A 2-Day International workshop on Eye Tracking, was organized at University of Hyderabad on 7th and 8th of September 2023 as a knowledge dissemination activity of the international and multicentric iBrain ERASMUS+ grant to Prof. Ramesh Mishra. With the aim of bolstering novel research in eye-tracking with real-world implications, the workshop focused on various informative talks and hands-on interactive demos by experts and scholars from prominent international and national universities such as Humboldt University, Utrecht University, IIT-Jammu, Ashoka University among others.
Prof. Ramesh Mishra, Head of CNCS, welcomed the gathering to the inauguration and set the theme of the workshop. He stressed on the importance of real-world applicability to research and how eye-tracking can be a primary tool in this pursuit. Our Chief Guest, Prof. B. J. Rao, Vice Chancellor University of Hyderabad, in his address, expressed his pride and confidence in the progress of cognitive science in shaping the society. He particularly emphasized on education being the path to liberation. He spoke about the role of aspiring scholars in bridging the gap between research findings and their applications in prime areas of literacy, education, policymaking, artificial intelligence, advertisements and marketing. Prof. Geeta Vemuganti, Dean, School of medical sciences, highlighted the role of multidisciplinary research and the need for collaborations for the progress of science, encouraging the audience to make the most of the workshop. Prof. G. Padmaja, Head of the department of Health Psychology, congratulated the team for organizing interactive workshops keeping in mind the need of the hour. She emphasized such knowledge dissemination activities in setting the foundation for novel research ideas. Early career researchers, PhD students and postgraduate students from various research institutions such as IIT- Guwahati, Shiv Nadar University, Banaras Hindu University, DRDO, University of Hyderabad, attended the workshop.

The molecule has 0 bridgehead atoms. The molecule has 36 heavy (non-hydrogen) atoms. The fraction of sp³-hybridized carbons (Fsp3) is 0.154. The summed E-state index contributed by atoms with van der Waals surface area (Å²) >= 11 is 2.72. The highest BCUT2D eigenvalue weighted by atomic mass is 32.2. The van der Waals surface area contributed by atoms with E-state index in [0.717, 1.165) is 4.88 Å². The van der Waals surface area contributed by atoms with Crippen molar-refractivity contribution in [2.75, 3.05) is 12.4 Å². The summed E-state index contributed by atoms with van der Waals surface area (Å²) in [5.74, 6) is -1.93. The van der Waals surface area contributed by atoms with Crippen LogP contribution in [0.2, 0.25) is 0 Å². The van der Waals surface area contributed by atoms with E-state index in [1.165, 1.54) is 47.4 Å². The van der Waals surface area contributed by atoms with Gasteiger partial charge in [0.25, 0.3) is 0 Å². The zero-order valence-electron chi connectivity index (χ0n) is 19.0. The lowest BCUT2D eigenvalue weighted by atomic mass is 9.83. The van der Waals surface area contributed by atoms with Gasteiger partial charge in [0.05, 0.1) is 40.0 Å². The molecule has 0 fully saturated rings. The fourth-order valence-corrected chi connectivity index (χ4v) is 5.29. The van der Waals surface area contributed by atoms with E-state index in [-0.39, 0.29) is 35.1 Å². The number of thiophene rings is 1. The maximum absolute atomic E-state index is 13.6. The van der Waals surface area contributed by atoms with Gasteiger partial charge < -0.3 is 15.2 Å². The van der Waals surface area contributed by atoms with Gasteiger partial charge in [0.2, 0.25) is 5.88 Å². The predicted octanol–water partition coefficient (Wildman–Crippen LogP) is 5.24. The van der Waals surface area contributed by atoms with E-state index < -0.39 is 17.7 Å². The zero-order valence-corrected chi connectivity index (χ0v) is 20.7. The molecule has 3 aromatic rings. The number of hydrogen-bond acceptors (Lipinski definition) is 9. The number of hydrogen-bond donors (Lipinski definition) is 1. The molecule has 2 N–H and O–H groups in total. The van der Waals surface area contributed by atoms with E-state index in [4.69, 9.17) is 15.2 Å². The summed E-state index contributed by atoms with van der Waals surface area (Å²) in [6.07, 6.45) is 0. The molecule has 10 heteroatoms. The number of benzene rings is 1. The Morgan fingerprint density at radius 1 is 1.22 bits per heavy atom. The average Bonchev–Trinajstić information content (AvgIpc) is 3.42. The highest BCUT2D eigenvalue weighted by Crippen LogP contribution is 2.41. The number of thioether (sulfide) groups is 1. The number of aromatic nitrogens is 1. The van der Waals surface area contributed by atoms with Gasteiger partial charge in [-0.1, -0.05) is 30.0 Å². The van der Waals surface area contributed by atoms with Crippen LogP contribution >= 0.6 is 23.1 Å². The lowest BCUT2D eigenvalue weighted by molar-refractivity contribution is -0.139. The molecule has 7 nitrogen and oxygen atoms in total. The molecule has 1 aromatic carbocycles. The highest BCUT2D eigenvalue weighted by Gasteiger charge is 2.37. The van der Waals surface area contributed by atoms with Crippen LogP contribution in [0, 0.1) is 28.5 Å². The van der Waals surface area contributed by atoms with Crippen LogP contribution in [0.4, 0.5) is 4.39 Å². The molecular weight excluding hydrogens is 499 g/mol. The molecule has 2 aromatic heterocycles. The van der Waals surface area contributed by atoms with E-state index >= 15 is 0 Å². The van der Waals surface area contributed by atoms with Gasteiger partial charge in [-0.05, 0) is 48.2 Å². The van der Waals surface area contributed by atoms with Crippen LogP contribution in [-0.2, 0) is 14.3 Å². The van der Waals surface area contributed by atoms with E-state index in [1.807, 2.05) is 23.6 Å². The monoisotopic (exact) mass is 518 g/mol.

The first lecture was delivered online by Dr. Supriya Ray, Associate Professor of Psychology, Ashoka University on ‘Understanding Cognition through Eye Tracking & Pupillometry’, wherein he covered the basics of eye tracking, and its evolution over time. He walked us through the earliest attempts to study eye movements, starting from Louis E Javal in 1879, all the way through Buswell, Yarbus, Robinson, to the contemporary Eye trackers. Second talk was delivered by Dr. Amitash Ojha, Assistant Professor, IIT Jammu on ‘Beyond eye gaze: Change in Pupil Size & Blink Rate’, wherein he delved into a new dimension of understanding creativity and aesthetics through eye tracking. The idea of symmetry and the role of perceptual similarity in understanding visual metaphors were some highlights of his talk. He also gave us an insight into understanding the pattern of eye movements on a webpage and a textbook. A hands-on session on Experiment Builder was conducted by Vaishnavi Mohite, a PhD student under Prof. Mishra, during which the audience simultaneously designed experiments on their systems. She also discussed the theoretical underpinnings to consider while designing eye-tracking experiments. The last talk for the day was given by Prof. Dr. Pia Knoeferle, Director, Faculty of Language, Literature and the Humanities, Humboldt University, on ‘Eye-tracking lifespan, Bilingual & Register Variation’, which dealt with the aspects of language processing – such as how people across different age groups process context in a language setting, and the impact of formal and informal contexts on language processing.
Day 2 of the workshop began with an interactive demonstration of desktop-mount, as well as remote eye-trackers; two of the main eye-tracking equipment in the lab. Mr. Parag Amodkar, manager at TOBII Eye Tracking, delivered a talk on ‘Introduction to Various Eye trackers’. He demonstrated the functioning of TOBII’s wearable eye-tracker and its applications, in the fields of defence, decision-making, consumer research, aircraft navigation, etc. Prof. Mishra delivered an intriguing talk on ‘Understanding Cognition via Eye-Tracking’, giving prominence to asking basic metaphysical questions first (Why do we see?) before going into the mechanistic explanations. Vision science is interested in sensory processing, but cognitive science is all about symbolic processing – was the major takeaway from his talk. We also got some insights into the affective, experiential nature of cognition. The last talk of the day was delivered online by Prof. Stefan Van Der Stigchel on ‘A Dynamic Trade-off between Internal Storage and External Sampling of Visual Information’, drawing attention to the role of visual working memory (VWM). He talked about saccadic preferences, planning saccades in stages, and the role of effort in this regard. The workshop ended with a hands-on tutorial on Data Viewer, led by Madhulika Pathak, who is pursuing her PhD with Prof. Mishra, where we learnt different aspects of looking at eye movements data. The evening concluded with a valedictory session where certificates were distributed to the participants.
The 2-day interactive workshop was a foray into understanding the role of eye-movements in studying the mind. Participants enthused that the workshop was successful in enhancing their interests in eye-tracking, giving them a broader outlook for applications of such research.
Contributed by Kanika Sachdeva, M.Sc. Student of Centre for Neural and Cognitive Sciences